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Starting on the 10th of July, the hearings on four important constitutional cases shall begin in the Supreme Court of India. Joseph Shine v. Union of India, one of the four cases, pertains to the constitutional validity of the Adultery Law in India. In this context, it becomes pertinent to revisit the Adultery Law in India and the judicial and legislative engagement with it in order to understand the past anxieties of the Court for a better understanding of what we are looking at in the days to come.

Adultery, in plain terms,refers to the extra-marital voluntary sexual intercourse in the society. It is recognized as a criminal offence in some nations, a civil wrong in some nations and in some nations it is not recognized as an offence at all. The punishment for adultery as a criminal offence ranges from a mere fine to even capital punishment around the globe. It is noteworthy that in a few nations the punishment for adultery can go up to public whipping or even stoning. As a civil wrong, the most sought after remedy is a decree of divorce.

In India, however, Adultery features in both the criminal law as well as the civil law. The current constitutional challenge pertains to the decriminalization of this act enshrined in Section 497 of the Indian Penal Code, which mandates a maximum punishment of 5 years in prison.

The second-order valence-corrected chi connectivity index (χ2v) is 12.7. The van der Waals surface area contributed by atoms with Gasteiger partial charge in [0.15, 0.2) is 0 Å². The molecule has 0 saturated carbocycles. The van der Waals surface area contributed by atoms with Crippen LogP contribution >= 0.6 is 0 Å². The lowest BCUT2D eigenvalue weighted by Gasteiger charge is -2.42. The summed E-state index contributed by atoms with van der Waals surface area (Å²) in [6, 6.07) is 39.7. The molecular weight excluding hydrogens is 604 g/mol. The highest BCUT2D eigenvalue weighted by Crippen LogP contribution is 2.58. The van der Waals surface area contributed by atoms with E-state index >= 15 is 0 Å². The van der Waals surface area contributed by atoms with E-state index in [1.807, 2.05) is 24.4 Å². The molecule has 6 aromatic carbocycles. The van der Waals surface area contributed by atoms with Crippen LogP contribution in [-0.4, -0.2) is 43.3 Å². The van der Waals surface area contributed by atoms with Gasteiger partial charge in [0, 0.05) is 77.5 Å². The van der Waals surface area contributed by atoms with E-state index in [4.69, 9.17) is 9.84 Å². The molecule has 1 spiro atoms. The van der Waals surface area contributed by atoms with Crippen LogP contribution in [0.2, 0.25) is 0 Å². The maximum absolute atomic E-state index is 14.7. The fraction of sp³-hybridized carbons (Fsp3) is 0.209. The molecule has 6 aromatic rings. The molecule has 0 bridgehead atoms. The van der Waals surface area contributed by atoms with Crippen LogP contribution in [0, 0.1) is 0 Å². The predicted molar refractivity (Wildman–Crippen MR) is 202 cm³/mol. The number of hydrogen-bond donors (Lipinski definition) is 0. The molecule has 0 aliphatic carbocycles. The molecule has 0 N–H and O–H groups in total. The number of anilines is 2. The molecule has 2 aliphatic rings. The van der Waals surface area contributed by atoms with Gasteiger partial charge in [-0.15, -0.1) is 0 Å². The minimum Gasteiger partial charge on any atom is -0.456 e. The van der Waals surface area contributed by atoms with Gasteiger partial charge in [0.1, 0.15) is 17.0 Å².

The section of Adultery remarkably punishes only the man who has had consensual sexual intercourse with a married woman, but not the married woman herself or an unmarried woman/divorcee/widow who has had consensual sexual intercourse with a married man. The underlying reasons are anything but feminist and are deeply patriarchal, parochial and paternalistic.

The first known case to have highlighted this problem was Yusuf Aziz v. The State of Bombay ( 1951), wherein a petition was laid down before the Court that the section governing adultery was in contravention with Articles 14 and 15 ( Equality clauses) of the Constitution of India. It was argued that by punishing only a man under the section of adultery, the law is discriminating the citizens based on ‘sex’ as per Article 15 of the Constitution and that the fundamental right to equality is being violated as per Article 14. It was also stated that by not puttingthewoman in an equally culpable position as a man, a license of sorts is being given to them to commit and abet crime.

The Court held that by no means is a license given for women to neither commit nor abet a crime but the said section under purview exempts women from any form of culpability as per Article 15 (3) of the Constitution of India which reads that nothing in Article 15 shall prevent the State from making “special provisions” for women. By declaring Section 497 as a special provision for women, the Court had thrown this debate into a further vortex of controversy. The court in its brief judgment had not delved in to explain as to how this section would serve as a special provision for women, and had given further scope for questions of discrimination in this ambit.